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Women Steal NCAA Spotlight; NC State Surprises; Stanford Women Slip; Kyle Smith Impresses

This year's NCAA Tournament is the most-watched women's basketball tourney of all time, in terms of both game attendance and TV viewership.


That's not surprising considering the many compelling storylines in this year's field. There are some truly great players--including Iowa's Caitlin Clark, the best player in college basketball--male or female. Clark is the sport's all-time leading scorer and a brilliant passer. She had 15 assists on Saturday against Colorado.


Other marquee players: USC's remarkable freshman Juju Watkins, who scored 51 against Stanford earlier this year; Stanford's Cameron Brink, one of the best shot blockers in NCAA history; LSU's trash talking "Angel" Reese; Notre Dame's ballhawking freshman Hannah Hidalgo; South Carolina's mammoth 6-7 Kamilla Cardoso; and Connecticut's Paige Bueckers, the best player in the nation not named Caitlin Clark, returning after missing almost two years with injuries.



Compare that group to the AP All-America men's team of 7-4 Purdue center Zach Edey, who busted in last year's tourney and was totally outplayed during the season by current Warriors' 6-9 rookie star Tracye Jackson-Davis, and a bunch of guys you never heard of--Tennessee's Dalton Knecht, North Carolina's JD Davis. Houston's Jamal Shead and UConn's Tristen Newton.


Then there are the interesting teams and coaches: undefeated South Carolina, led by the combative, yet relatable Dawn Staley; defending champ LSU, led by Kim Mulkey, the cringe-worthy dresser, lightning rod for controversy; USC, led by the easygoing, steady-as-she-goes former Cal coach Lindsay Gottlieb; and Cinderella Oregon State, picked to finish 10th in the Pac-12, led by the under-appreciated Scott Rueck.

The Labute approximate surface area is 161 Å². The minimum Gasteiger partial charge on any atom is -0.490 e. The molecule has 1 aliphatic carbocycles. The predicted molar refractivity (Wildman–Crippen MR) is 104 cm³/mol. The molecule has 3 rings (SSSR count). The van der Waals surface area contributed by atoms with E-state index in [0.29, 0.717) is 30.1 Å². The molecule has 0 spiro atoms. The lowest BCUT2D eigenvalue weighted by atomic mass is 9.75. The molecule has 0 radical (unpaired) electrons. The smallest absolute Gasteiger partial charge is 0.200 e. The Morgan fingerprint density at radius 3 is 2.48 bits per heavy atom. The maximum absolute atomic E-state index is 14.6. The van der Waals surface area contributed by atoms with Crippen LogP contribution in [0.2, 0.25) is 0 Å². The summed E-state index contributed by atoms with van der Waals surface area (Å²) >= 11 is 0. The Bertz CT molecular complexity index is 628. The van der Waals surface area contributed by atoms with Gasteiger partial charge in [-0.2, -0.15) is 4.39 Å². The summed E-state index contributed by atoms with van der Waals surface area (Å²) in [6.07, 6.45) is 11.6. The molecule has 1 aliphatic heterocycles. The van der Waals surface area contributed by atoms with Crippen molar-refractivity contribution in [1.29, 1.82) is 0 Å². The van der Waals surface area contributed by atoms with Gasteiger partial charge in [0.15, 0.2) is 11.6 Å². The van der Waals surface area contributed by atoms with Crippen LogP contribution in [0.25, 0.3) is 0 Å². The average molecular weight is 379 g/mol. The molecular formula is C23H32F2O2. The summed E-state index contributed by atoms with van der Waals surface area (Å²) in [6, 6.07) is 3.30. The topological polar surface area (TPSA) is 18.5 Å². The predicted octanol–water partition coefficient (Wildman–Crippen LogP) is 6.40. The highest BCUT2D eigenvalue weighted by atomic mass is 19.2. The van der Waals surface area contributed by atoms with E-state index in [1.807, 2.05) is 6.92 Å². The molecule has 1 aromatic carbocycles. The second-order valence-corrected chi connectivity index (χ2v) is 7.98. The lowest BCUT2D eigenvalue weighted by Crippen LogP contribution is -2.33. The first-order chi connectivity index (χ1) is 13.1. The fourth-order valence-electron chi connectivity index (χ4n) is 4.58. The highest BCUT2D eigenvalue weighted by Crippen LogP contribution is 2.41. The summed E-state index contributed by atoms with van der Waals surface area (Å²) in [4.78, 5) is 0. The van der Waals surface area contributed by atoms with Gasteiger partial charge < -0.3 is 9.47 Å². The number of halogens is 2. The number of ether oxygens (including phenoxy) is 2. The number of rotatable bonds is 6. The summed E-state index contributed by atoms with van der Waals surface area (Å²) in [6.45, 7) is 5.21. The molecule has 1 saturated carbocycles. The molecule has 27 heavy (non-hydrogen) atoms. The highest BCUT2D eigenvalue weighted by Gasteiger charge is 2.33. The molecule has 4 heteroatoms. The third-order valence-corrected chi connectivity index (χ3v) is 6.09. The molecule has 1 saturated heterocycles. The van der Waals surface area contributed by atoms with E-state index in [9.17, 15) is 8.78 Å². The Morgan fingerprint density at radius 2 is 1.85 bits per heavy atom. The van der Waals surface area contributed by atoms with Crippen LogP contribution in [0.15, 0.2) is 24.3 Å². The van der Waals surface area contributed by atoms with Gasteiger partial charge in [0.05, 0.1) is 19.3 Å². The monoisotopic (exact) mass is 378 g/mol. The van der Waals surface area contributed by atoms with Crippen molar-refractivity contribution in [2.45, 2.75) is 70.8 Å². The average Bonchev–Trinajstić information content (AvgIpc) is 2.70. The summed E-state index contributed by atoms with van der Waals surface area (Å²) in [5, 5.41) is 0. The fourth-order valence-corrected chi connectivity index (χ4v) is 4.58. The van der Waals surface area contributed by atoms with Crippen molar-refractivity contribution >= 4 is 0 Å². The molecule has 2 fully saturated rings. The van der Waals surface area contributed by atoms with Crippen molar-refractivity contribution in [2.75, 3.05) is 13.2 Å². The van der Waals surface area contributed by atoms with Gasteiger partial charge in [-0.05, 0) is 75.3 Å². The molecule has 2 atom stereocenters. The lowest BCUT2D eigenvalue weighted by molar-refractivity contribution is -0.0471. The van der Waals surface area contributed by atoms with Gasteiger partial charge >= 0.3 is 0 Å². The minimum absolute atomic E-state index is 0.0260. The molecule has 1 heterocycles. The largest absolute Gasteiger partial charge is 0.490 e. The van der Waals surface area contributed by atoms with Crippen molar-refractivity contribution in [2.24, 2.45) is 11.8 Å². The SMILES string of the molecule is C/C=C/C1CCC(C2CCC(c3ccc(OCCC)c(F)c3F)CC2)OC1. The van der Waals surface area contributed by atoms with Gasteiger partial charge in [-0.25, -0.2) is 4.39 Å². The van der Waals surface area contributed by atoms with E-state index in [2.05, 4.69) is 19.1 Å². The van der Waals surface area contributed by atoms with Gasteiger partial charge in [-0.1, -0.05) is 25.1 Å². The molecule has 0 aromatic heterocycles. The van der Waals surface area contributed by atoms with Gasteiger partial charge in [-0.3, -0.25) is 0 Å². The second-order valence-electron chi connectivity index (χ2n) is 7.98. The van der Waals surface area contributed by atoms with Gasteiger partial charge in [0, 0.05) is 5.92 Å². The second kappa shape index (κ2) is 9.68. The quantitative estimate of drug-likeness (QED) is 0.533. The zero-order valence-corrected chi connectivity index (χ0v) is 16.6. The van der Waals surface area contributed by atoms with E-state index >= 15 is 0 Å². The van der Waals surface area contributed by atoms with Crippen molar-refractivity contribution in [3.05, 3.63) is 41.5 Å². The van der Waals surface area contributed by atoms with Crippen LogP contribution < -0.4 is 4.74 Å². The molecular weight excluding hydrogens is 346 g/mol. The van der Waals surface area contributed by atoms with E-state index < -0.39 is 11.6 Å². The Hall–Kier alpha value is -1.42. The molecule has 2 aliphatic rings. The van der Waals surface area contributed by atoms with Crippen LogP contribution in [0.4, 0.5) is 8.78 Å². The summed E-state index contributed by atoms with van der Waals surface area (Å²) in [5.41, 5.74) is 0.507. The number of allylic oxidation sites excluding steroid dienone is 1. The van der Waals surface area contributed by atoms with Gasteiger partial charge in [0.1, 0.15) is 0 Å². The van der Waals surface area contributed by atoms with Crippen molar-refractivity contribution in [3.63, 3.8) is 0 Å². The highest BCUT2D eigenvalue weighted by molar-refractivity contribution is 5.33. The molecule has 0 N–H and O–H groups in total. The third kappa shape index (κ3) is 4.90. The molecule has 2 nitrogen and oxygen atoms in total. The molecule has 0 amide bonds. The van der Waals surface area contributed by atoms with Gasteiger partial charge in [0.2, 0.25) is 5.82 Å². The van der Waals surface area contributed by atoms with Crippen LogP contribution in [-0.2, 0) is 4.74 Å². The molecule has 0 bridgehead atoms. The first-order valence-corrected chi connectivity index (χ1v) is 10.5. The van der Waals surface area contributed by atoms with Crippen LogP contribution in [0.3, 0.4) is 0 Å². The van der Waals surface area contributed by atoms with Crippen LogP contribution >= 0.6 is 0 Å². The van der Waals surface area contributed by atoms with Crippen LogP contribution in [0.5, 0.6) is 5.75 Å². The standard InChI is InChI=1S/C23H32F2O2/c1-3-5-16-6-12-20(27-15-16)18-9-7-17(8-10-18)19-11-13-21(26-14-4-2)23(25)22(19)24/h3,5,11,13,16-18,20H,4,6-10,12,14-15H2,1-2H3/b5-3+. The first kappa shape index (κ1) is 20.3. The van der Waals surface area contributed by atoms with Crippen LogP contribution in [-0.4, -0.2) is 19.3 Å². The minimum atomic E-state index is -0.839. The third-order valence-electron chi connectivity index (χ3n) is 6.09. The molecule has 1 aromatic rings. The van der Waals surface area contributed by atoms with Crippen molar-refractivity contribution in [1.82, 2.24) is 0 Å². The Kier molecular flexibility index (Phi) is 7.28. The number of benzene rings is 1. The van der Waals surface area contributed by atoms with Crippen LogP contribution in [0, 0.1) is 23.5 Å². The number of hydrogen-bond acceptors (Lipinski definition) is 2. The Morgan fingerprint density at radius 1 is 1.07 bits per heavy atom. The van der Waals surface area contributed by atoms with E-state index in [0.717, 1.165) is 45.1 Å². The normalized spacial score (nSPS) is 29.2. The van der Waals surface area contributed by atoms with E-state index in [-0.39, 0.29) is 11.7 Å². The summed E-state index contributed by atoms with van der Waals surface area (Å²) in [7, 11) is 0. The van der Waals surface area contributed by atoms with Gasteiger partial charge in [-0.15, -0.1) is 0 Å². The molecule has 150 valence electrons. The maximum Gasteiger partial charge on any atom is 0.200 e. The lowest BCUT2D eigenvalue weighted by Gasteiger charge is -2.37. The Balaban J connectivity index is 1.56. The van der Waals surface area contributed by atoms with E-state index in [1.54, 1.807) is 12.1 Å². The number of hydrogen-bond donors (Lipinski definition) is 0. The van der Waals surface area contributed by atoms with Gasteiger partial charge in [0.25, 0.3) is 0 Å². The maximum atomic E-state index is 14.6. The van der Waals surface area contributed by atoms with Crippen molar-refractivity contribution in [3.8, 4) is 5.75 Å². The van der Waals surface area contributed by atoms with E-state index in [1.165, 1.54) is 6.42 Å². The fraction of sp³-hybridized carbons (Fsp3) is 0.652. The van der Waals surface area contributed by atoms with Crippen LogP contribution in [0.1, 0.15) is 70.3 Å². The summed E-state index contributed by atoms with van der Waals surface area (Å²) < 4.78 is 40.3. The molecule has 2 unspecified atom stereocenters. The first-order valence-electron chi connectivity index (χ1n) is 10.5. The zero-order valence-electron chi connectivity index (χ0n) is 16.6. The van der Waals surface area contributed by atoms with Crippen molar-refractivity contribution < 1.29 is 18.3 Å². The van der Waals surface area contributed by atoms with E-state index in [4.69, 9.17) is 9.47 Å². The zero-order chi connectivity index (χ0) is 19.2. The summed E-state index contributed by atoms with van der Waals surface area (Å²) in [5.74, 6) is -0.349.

Tonight's Elite Eight matchups will showcase four of the top players in the game: Iowa's Clark vs. LSU's Reese in a rematch of last year's NCAA championship game, followed by USC's JuJu versus Connecticut's Bueckers.


As they say, "must see TV."


Wolfpack Wonders: North Carolina State completed a rare double, sending teams to the Final Four in both the Men's and Women's Tournament. 


The NC State men are the big story on the men's side.


The Wolfpack lost their last four games and finished the regular season at 17-14, but have won nine straight, including five in the ACC Tournament, where they were the No. 10 seed but upset No. 3 Virginia, No. 2 Duke and No. 1 North Carolina en route to the conference title. 


Now, as a No. 11 seed, they've won four straight in the NCAA Tourney over Texas Tech, Oakland (which had just upset Kentucky), No. 2 Marquette and No. 4 Duke.


The main difference the last nine games has been fifth year senior post DJ Burns, Jr. who averaged 12.6 points for the season, but has caught fire in the tournament and bullied his way to 29 points against Duke.


Another key has been the play of point guard Michael O'Connell, the transfer from Stanford. O'Connell averaged 4.4 points per game during the regular season but is at 10.2 during the nine-game streak. O'Connell led his team against Duke with 11 rebounds, 6 assists, and 39 minutes played. He also buried a three pointer with five minutes to go to extend a 6-point lead to 51-42.


Can't wait for Saturday's semi-final matchup between Burns, the 6-9, 275 pound "Dancing Bear" against Purdue's 7-4 Edey.


Stanford Slips: The Stanford women had a 10-point lead at halftime but fell apart in the third quarter and lost to North Carolina State, 77-67, in the Sweet Sixteen matchup in Portland.


The same problems that plagued the Cardinal all season--lack of perimeter scoring and Cameron Brink's foul trouble--reared their ugly head again. Brink played only 23 minutes, fouling out with eight minutes to go. The team's three starting guards--Hannah Jump (13), Elena Bosgana (8) and Talana Lepolo (0) combined for only 21 points.